Renewables and the impending power shift ignored by fossil fuel companies
According to fossil fuel companies, the world will continue to rely on their products for decades. They even have sophisticated scenarios, outlooks and modelling to prove it. But what if they wrong, asks Simon Evans of carbonbrief.org, writing in ThisWeekinFM.
New analysis published by the Carbon Tracker Initiative and Imperial College’s Grantham Institute suggests global demand for fossil fuels could peak by 2020. The power sector would see the most dramatic change, becoming virtually fossil-free by 2040.
Oil majors, including Shell and BP, have long published outlooks showing why they think the need for oil and gas will keep growing. Recently, for instance, the annual BP Energy Outlook argued oil demand would continue to grow, despite the rise of electric cars. Coal firms have also relied on such outlooks to justify new investment. However, these outlooks are frequently criticised for underestimating the pace of change in the energy industry or for downplaying the likelihood of climate action. The International Energy Agency (IEA) has been in the firing line too, with renewable forecasts that keep falling short.
At the heart of the problems lie complex models of the global energy system. These models are set up with a long list of assumptions: How quickly will economies expand? How many people will inhabit the world in 2050? What will it cost to build a wind turbine or solar panel in 2035? If you change these assumptions, you can radically alter the models’ outlooks for energy.
It’s one thing to criticise the likes of BP, Shell or the IEA for their assumptions. Carbon Tracker and Grantham have gone a step further, modelling the impact on fossil fuel demand of using different assumptions instead. Their stand-out finding is that global fossil fuel demand could peak by 2020, if clean technologies get cheaper more quickly than expected and if climate policy is ramped up. In this scenario, coal use would peak by 2020 and then fall to 60% below 2012 levels by 2050. Oil demand would also peak by 2020, ending up 8% lower in 2050. Gas demand would continue growing until 2030 but it too would then peak and decline. It’s worth emphasising that the new study includes a range of scenarios, each with different assumptions that are laid bare in the report.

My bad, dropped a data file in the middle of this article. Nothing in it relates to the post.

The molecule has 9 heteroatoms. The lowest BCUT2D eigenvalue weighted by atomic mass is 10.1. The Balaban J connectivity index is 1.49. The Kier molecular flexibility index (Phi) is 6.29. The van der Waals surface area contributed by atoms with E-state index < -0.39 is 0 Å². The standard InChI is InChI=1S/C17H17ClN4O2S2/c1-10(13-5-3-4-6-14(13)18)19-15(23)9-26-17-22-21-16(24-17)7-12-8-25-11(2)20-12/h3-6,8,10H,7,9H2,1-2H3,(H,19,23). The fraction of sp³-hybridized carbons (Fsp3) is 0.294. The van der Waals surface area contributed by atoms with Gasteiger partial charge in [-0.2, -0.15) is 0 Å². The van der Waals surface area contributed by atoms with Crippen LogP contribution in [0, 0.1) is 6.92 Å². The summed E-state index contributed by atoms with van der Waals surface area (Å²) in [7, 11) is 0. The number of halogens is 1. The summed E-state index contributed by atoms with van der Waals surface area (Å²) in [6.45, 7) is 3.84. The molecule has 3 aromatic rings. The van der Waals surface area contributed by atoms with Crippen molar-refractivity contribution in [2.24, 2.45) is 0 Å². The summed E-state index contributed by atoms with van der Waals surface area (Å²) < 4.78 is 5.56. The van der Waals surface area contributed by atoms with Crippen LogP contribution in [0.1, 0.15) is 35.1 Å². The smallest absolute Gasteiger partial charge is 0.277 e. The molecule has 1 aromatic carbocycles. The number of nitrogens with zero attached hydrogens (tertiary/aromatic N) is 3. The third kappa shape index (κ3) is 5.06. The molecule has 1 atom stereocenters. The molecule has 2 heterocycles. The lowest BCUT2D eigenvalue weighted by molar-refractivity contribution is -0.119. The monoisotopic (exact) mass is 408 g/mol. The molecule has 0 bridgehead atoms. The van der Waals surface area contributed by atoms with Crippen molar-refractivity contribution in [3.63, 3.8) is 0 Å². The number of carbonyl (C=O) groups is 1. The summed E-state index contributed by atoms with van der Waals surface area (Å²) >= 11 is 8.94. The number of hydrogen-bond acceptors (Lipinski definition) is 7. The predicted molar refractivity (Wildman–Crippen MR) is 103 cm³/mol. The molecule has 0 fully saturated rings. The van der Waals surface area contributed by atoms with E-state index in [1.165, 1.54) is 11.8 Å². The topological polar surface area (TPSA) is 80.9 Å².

The authors say this transparency is vital if energy outlooks – and the business cases that rely on them – are to be interpreted and understood. The scenario in the case above assumes solar will cost $1.1-1.7 per watt by 2020 and $0.6-0.9/W by 2030. For context, in the US, utility-scale solar costs have already declined from $4.46/W in 2009 to $1.42/W in early 2016. Some forecasts see these costs falling below $1/W by 2020. The scenario assumes battery electric cars, vans and buses will be as cheap as or cheaper than, standard models by 2020.
For comparison, Bloomberg New Energy Finance says electric vehicles (EVs) will be cheapest by 2022. It also represents 'strong' climate policies using a global carbon price of $50 per tonne of CO2, rising by 5% per year.
Existing climate commitments would be roughly equivalent to a lower level of $30/tCO2, the study says. Note that models typically use carbon pricing as a proxy for the impact of all other climate policies, which are hard to model directly.
The study finds virtually no role for coal or gas with carbon capture and storage (CCS) in the power sector, because renewables are assumed to be cheaper. CCS could still be important for industry, the study suggests.
Energy firms have been criticised for being slow to adjust their outlooks in response to changing circumstances. They say that the world will continue to rely on coal, oil and gas for decades to come and that the energy sector, like an oil tanker, is slow to change course. Current research suggests that they could be wrong and that global demand for fossil fuels could soon start to decline. It does so by using different, but still plausible assumptions about the future path of technology costs and climate policy.